Press Release

Gillibrand Announces Senate Passage Of Tough New Sanctions Against Iran

Jun 24, 2010

Washington, DC – U.S. Senator Kirsten Gillibrand, a member of the Senate Foreign Relations Committee, today announced Senate passage of new legislation that allows President Obama to block contracts for companies that do business with Iran and enforce tough penalties against any companies that falsely claim they do not conduct business with Iran’s energy sector. The legislation, which was passed by a vote of 99 to 0, will also place tough sanctions against the sale of gasoline to Iran and shuts off foreign banks that conduct businesses with Iranian military and other entities.  Senator Gillibrand repeatedly called on Congress to move forward on this legislation as an important tool for tougher, crippling sanctions against Iran. 

“We are sending a clear message to Iran and companies that do business with Iran that the status quo will not be tolerated. We must show Iran that until they halt their nuclear development, they will not have any access to the global economy, and neither will any company doing business with Iran,” Senator Gillibrand said. “Doing business with Iran funds the development of nuclear weapons that pose an imminent threat to America, Israel, and all of our allies. I am pleased with the action we took today to make sure no company will be allowed to put their profits before our safety.”

After a recent New York Times analysis revealed that companies that do business with Iran’s energy sector defied U.S. sanctions law by raking in tens of billions of dollars in federal contracts and loans, Senator Gillibrand called for immediate passage of federal law that would allow President Obama to impose tougher sanctions and checks against companies tied to Iran, including blocking federal contracts to violators and imposing a three year ban on government contracts against companies who falsely claim they do not conduct business with Iran.

In her March letter to Majority Leader Reid, Senator Gillibrand called for immediate action to move both the Senate and House versions of the Iran sanctions bill through conference committee and onto the President’s desk. Senator Gillibrand urged Majority Leader Reid to encourage colleagues in conference to adopt the stronger House bill which prohibits government contracts to foreign companies and foreign subsidiaries of American companies that do business with Iran and requires firms to officially certify that they do not invest in Iran. Under the House bill, the federal government would impose a three year ban on government contracts against companies who falsely certify, deny companies U.S. bank loans, and restrict violators from importing goods. The conference committee adopted this tougher language.

A New York Times report revealed that $107.8 billion in federal contracts, grants and loans were awarded to companies who were doing business with Iran – $14.8 billion of which were given to companies whose investments in Iran’s energy sector violated the Iran Sanctions Act. According to the report, there were 49 companies that continued to do business with Iran.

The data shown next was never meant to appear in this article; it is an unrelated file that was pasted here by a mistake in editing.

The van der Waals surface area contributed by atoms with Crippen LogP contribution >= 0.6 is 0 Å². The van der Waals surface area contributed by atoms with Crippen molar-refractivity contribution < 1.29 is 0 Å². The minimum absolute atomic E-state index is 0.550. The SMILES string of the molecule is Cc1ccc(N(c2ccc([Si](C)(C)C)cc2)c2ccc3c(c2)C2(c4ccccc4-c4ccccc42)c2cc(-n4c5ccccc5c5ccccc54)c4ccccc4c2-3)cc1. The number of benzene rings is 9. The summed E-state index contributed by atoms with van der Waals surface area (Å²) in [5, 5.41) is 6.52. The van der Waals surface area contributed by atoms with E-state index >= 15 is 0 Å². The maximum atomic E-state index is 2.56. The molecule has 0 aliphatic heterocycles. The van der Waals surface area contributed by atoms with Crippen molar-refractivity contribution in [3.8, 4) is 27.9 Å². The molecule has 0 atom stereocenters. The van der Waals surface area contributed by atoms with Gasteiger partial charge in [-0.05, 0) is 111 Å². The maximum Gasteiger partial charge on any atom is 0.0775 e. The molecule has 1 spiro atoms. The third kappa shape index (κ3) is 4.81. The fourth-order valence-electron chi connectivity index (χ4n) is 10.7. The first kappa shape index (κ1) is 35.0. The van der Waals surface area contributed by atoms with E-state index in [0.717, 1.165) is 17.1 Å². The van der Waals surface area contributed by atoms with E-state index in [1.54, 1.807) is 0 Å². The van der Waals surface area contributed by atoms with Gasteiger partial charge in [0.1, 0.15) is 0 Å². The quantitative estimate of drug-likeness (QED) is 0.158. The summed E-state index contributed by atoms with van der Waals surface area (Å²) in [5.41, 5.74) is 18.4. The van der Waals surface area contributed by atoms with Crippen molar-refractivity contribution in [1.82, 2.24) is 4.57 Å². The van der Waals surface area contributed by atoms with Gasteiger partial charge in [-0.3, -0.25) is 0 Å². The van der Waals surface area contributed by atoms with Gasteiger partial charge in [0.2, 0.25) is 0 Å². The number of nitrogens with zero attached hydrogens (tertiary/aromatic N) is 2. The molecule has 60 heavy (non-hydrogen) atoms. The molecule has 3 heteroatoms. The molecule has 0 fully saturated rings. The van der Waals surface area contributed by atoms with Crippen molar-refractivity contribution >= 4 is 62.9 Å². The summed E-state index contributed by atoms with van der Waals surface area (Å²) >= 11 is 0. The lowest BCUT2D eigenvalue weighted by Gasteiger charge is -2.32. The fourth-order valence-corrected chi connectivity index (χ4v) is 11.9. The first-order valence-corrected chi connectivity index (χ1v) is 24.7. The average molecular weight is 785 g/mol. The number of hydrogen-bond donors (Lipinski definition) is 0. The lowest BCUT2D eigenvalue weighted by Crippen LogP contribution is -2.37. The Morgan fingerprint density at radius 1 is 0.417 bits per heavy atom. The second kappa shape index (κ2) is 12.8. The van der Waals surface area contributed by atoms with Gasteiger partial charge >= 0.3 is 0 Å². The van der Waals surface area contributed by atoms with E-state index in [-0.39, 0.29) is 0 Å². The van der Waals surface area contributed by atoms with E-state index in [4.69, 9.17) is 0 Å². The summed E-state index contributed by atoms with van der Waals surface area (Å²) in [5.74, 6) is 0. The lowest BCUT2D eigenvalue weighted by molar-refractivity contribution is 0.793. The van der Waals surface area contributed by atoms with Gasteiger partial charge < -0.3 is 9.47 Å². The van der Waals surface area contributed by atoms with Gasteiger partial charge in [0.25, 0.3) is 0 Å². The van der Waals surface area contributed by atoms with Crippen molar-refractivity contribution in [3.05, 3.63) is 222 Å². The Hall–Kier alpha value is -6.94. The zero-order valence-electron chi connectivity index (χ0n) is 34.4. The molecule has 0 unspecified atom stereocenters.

Last year, Senator Gillibrand pushed for legislation to be included in the Iran sanctions bill which targets companies that support Iran’s economy and authorizes stronger penalties against these firms.

The full text of Senator Gillibrand’s letter to Majority Leader Reid is below:

The Honorable Harry Reid
Majority Leader
United States Senate
522 Hart Senate Office Building
Washington, DC 20510

Dear Leader Reid,

I am very troubled by the report in the Sunday edition of the New York Times that the federal government has awarded more than $107 billion in contract benefits over the past decade to companies doing business in Iran, including nearly $15 billion paid to companies that apparently violated U.S. sanctions by making large investments that helped Iran develop its oil and gas reserves. 

The Senate and House have passed companion measures that would significantly increase sanctions on companies helping Iran develop its refined petroleum sector, S. 2799 and H.R. 2194.  Specifically addressing the astounding revelations in the newspaper, these bills would prohibit U.S. government contracts with persons or companies that violate the investment and sale activity covered by these bills.  We must move these bills to conference right away to demonstrate our resolve and provide the President with a more robust set of tools to address Iran’s nuclear threat.  Once in conference, I would request that you instruct conferees to use the House approach to the prohibition of government contracts.  It appears to me to be the stronger of the two, given that it requires a contract applicant to certify that it does not conduct prohibited activity and provides for a three-year ban on government contracts for making a false certification. 

With its nuclear weapons program, Iran poses an existential threat to our close allies such as Israel.  Yet, Iran’s government has defied the international community’s repeated offers to address the country’s energy needs in return for giving up efforts to build a nuclear bomb.  President Obama has made remarkable strides toward advancing international consensus regarding Iran.  But it is time to bolster engagement with sanctions that make an impact on Iran’s decision makers. And, it is certainly time to send a strong message to companies that do business with Iran’s rulers – they must choose between doing business with a rogue state and the U.S. government.

Thank you for your leadership in passing S.2799.  I hope we have the opportunity to vote on a final bill in the near future.